The testimonies of celebrities affect the lives of their many followers who pay attention to what they say. This gives celebrities a high degree of epistemic power, which has come under close scrutiny during the COVID-19 pandemic. This paper investigates the duties that arise from this power. We argue that celebrities have a negative duty of testimonial justice not to undermine trust in authoritative sources by spreading misinformation or directing attention to untrustworthy sources. Moreover, celebrities have a general (...)
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  22. Were Lockdowns Justified? A Return to the Facts and Evidence.Philippe van Basshuysen & Lucie White - 2021 - Kennedy Institute of Ethics Journal 31 (4):405-428.
    Were governments justified in imposing lockdowns to contain the spread of the COVID-19 pandemic? We argue that a convincing answer to this question is to date wanting, by critically analyzing the factual basis of a recent paper, “How Government Leaders Violated Their Epistemic Duties During the SARS-CoV-2 Crisis” (Winsberg et al. 2020). In their paper, Winsberg et al. argue that government leaders did not, at the beginning of the pandemic, meet the epistemic requirements necessitated to impose lockdowns. (...)
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  23. Problems of Religious Luck, Chapter 2: The New Problem of Religious Luck.Guy Axtell - manuscript
    One main kind of etiological challenge to the well-foundedness of someone’s belief is the consideration that if you had a different education/upbringing, you would very likely accept different beliefs than you actually do. Although a person’s religious identity and attendant religious beliefs are usually the ones singled out as targets of such “contingency” or “epistemic location” arguments, it is clear that a person’s place and time has a conditioning effect in all domains of controversial views, and over all of (...)
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  24. How Supererogation Can Save Intrapersonal Permissivism.Han Li - 2019 - American Philosophical Quarterly 56 (2):171-186.
    Rationality is intrapersonally permissive just in case there are multiple doxastic states that one agent may be rational in holding at a given time, given some body of evidence. One way for intrapersonal permissivism to be true is if there are epistemic supererogatory beliefs—beliefs that go beyond the call of epistemic duty. Despite this, there has been almost no discussion of epistemic supererogation in the permissivism literature. This paper shows that this is a mistake. It does this (...)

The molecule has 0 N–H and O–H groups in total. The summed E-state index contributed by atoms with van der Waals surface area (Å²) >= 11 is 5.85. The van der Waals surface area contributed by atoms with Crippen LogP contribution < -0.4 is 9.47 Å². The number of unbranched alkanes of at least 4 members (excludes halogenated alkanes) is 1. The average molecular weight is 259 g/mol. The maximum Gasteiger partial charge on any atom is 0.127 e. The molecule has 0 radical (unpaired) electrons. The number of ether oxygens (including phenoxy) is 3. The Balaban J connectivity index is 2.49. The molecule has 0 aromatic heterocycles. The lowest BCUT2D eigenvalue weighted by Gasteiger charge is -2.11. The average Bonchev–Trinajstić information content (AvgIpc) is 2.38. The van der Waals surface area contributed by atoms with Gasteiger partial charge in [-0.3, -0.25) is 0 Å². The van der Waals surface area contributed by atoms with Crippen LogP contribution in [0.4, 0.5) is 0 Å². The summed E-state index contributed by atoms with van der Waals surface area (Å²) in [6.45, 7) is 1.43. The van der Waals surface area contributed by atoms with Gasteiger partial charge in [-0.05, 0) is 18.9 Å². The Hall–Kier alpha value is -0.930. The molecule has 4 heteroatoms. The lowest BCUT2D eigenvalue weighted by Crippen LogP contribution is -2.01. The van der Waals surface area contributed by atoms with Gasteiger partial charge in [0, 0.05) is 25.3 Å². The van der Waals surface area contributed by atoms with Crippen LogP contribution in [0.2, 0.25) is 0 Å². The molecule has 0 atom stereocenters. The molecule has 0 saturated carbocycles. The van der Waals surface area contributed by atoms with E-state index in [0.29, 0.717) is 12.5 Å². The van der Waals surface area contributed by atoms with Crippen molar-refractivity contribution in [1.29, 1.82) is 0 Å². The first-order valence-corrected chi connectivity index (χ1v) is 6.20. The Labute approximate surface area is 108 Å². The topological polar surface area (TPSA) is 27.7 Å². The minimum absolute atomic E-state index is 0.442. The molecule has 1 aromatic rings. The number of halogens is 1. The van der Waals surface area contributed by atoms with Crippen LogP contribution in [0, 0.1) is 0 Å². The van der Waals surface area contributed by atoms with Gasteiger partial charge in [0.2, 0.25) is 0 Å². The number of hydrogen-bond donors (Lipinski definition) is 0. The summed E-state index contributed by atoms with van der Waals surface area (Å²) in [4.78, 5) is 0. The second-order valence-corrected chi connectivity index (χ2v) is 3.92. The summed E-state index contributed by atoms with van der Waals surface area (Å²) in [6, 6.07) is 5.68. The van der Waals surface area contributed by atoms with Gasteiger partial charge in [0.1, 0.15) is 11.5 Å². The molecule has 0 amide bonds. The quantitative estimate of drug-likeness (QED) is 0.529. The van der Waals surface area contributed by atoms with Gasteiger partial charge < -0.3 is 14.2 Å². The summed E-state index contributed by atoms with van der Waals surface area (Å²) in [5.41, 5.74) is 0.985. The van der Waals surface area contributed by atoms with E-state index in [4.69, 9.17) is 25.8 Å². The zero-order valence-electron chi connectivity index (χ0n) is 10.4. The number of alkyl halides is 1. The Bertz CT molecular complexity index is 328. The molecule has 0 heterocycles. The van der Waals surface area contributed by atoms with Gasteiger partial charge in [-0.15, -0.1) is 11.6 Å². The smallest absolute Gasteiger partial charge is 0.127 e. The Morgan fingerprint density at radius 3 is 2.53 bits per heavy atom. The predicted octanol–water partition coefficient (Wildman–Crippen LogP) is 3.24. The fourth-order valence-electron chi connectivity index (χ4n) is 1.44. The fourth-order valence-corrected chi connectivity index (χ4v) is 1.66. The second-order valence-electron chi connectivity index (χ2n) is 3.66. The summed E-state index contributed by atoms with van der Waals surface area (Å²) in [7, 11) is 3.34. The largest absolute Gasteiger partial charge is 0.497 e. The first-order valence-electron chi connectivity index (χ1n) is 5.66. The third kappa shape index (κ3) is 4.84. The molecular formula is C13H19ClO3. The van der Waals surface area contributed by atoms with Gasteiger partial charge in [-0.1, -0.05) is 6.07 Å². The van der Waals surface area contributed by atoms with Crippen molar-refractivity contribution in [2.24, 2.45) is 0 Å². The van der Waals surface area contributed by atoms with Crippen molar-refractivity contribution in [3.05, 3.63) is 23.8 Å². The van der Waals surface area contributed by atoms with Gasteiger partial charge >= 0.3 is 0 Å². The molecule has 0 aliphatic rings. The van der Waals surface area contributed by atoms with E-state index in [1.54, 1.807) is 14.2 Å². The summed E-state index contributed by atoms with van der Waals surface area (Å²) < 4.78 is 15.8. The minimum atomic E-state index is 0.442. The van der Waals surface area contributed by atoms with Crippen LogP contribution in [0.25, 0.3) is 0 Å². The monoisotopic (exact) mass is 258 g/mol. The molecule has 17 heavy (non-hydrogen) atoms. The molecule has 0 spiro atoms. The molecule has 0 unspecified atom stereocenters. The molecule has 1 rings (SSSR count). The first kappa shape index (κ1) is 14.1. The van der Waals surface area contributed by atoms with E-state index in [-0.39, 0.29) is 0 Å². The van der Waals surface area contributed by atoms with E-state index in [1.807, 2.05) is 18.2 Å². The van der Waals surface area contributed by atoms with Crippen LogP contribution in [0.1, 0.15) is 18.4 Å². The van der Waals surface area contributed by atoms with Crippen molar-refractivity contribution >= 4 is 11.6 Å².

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  25. Clifford, William Kingdon.Luis R. G. Oliveira - 2021 - In Stewart Goetz & Charles Taliaferro (eds.), The Encyclopedia of Philosophy of Religion. Wiley-Blackwell.
    W.K. Clifford’s famous 1876 essay The Ethics of Belief contains one of the most memorable lines in the history of philosophy: "it is wrong always, everywhere, and for anyone, to believe anything upon insufficient evidence." The challenge to religious belief stemming from this moralized version of evidentialism is still widely discussed today.
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  26.  66
    Shared Decision‐Making and Maternity Care in the Deep Learning Age: Acknowledging and Overcoming Inherited Defeaters.Keith Begley, Cecily Begley & Valerie Smith - 2021 - Journal of Evaluation in Clinical Practice 27 (3):497–503.
    In recent years there has been an explosion of interest in Artificial Intelligence (AI) both in health care and academic philosophy. This has been due mainly to the rise of effective machine learning and deep learning algorithms, together with increases in data collection and processing power, which have made rapid progress in many areas. However, use of this technology has brought with it philosophical issues and practical problems, in particular, epistemic and ethical. In this paper the authors, with backgrounds (...)
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  27. Proceed with Caution.Annette Zimmermann & Chad Lee-Stronach - 2021 - Canadian Journal of Philosophy.